My automated tuner seems to help here a bit. The tuned version is much more willing to give up some material to improve its position then the old "materialistic" version was.
In Jeremy Silman's "The Amateurs Mind" he discussed the following position
1r4k1/5p1p/1p3np1/pR6/P1Pr3P/2R2B2/1P4P1/7K w - -
|Fischer - Taimanov, Palma de Mallorca 1970, White to Play|
I gave this position to my original version and it wasn't really understanding the position. At lower depths it tried to save the pawn with g3 and at higher depths it suggested 1. h5 Ne4 2. Bxe4 Rxe4 giving up its strong bishop and its advantage.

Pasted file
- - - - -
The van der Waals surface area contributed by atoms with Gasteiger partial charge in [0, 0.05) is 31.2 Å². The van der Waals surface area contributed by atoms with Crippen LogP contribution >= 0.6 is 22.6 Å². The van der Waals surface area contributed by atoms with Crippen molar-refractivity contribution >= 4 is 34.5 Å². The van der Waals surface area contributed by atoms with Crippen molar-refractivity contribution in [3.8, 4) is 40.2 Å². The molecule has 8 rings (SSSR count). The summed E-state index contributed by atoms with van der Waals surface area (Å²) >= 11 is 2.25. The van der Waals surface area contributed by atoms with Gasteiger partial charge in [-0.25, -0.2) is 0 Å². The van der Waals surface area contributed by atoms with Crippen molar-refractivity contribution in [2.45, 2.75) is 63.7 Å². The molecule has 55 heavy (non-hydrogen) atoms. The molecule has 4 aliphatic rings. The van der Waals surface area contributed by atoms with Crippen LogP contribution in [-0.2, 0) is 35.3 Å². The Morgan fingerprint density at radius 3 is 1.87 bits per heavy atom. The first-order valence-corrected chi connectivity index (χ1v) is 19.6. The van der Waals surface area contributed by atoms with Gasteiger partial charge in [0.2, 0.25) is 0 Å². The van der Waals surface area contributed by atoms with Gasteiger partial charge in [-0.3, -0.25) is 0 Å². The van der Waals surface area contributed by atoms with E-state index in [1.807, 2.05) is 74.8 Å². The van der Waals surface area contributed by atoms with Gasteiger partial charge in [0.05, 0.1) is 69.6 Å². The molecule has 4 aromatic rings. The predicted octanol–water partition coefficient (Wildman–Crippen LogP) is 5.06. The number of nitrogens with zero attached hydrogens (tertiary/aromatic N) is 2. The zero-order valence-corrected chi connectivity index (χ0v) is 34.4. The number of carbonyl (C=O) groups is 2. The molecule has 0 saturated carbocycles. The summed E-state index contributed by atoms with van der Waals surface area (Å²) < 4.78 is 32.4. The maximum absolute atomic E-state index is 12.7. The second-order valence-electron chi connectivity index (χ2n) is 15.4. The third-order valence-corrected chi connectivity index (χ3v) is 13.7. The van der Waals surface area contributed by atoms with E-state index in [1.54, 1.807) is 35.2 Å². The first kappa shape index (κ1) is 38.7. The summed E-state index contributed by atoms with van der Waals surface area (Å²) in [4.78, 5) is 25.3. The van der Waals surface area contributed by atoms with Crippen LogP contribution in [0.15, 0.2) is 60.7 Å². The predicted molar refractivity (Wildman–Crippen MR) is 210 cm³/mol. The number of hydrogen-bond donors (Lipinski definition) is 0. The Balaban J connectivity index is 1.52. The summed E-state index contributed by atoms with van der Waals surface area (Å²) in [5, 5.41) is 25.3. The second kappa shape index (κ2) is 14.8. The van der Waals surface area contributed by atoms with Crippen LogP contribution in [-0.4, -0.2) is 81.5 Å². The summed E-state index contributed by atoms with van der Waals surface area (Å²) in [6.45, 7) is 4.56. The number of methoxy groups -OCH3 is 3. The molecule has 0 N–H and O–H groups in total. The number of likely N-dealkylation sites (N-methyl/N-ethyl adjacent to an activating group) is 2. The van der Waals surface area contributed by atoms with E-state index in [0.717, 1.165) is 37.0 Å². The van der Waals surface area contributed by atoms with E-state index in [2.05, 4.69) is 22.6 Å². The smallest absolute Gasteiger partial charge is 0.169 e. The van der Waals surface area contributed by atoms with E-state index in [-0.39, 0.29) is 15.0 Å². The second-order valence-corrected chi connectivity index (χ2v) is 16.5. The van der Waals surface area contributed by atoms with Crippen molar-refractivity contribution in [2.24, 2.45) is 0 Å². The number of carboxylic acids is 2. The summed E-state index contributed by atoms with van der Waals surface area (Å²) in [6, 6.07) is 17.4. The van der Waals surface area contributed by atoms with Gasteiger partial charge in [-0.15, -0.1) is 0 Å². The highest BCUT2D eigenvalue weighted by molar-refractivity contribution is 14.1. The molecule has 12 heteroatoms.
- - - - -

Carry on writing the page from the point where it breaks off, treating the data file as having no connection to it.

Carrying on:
The tuned version very quickly found a better move. 1. c5! (1. .. Rxh4+ 2. Kg1 Rb4 3. Rb3 Rxb3 4. Rxb3 Nd7 5. c6). The pawn then queens after a rook sacrifice (Rxb6) which was a tactics my engine still missed so deep down the tree.
But it seems to make a little progress in the area of positional understanding.